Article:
Thinking Beyond Politics

In diplomacy and foreign relations, appeasement refers to a state’s effort to mollify or pacify, but not necessarily align with, a revisionist power. An appeasing state could extend diplomatic concessions to a revisionist power without necessarily aligning or subordinating its foreign policy with the latter’s. Appeasement can either complement a bandwagoning policy because a weak power is vulnerable to external pressure and has little capacity to confront the threatening power. Alternatively, it can supplement a state’s balancing strategies, in the same way that “talking tough” and leveling coercive threats can accompany or preclude taking concrete measures to improve one’s power relative to the threatening state.

A state appeases a revisionist power to prevent a conflict it cannot win or to acquire resources without necessarily aligning with the source of threats. In many instances, the provision of foreign economic assistance can affect a small power’s decision on whether or not it seeks to balance a revisionist power because it provides a clear and credible signal that the latter does not have any aggressive intention.

Since 2016, President Rodrigo Duterte has pursued an appeasement policy toward China, aimed at unravelling President Benigno Aquino’s policy of challenging the Asian power’s expansive claim in the South China Sea. He has extended the following diplomatic concessions to China: a) he distances his country from its long-standing treaty ally, the U.S., and gravitates toward an emergent regional power, China, bent on affecting a territorial reconfiguration in East Asia, and b) he has set aside the Permanent Court of Arbitration (PCA) award to the Philippines in the South China Sea dispute. The Duterte administrations yields these diplomatic concessions to earn China’s goodwill. This is because it intends to harness Chinese financial resources under the Belt and Road Initiative (BRI) to fund several major infrastructure projects under the Build, Build, Build program.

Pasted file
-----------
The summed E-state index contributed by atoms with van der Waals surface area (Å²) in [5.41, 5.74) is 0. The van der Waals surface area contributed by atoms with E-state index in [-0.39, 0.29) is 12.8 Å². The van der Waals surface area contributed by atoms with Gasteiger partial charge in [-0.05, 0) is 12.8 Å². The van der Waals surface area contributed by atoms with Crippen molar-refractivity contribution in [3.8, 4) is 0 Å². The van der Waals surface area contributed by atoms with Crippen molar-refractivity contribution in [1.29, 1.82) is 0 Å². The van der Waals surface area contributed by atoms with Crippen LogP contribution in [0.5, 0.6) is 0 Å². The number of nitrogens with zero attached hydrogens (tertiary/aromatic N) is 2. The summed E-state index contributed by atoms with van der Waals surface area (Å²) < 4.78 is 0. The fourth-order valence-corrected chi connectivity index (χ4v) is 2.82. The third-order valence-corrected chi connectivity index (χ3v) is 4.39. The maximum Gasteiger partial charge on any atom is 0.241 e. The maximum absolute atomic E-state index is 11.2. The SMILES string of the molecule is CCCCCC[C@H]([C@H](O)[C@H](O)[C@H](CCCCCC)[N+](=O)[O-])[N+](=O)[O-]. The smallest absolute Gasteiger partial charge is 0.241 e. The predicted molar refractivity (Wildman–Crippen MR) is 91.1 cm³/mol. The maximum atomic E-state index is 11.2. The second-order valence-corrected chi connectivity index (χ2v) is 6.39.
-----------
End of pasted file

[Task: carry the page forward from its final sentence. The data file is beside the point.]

President Duterte and his closest economic advisers saw how Chinese investments boosted infrastructure development in Myanmar, Laos, and Cambodia. They also observed that China’s BRI plans for increased connectivity among Southeast Asian countries through roads, railways, sea routes, airways, and the internet to promote unimpeded trade, policy-coordination, and financial integration. At the onset of his six-year term in June 2016, President Duterte sought a dramatic increase in Chinese investment and infrastructure projects in the southern part of the Philippines. He hoped that this massive inflow of Chinese development funds would facilitate the peaceful settlement of the Moro secessionist conflict, allow for both peaceful development, and create efficient connections to remote markets through the New Maritime Silk Road.

President Duterte, however, has not aligned or subordinated Philippine foreign policy to China’s revisionist goal of maritime expansion. He still challenges China’s expansionist goal. He has implemented the following policies: a) he has downgraded his country’s security relations with the U.S. but has not abrogated the 1951 Mutual Defense Treaty (MDT) and the 2014 Enhanced Defense Cooperation Agreement (EDCA) and has even allowed the conduct of several Philippine-U.S. joint military exercises in the South China Sea; b) he continued to bankroll the Armed Forces of the Philippines (AFP) modernization program, aimed at developing the Philippine military’s territorial defense capabilities against China; and c) he has fostered a security partnership with Japan, China’s traditional rival in East Asia.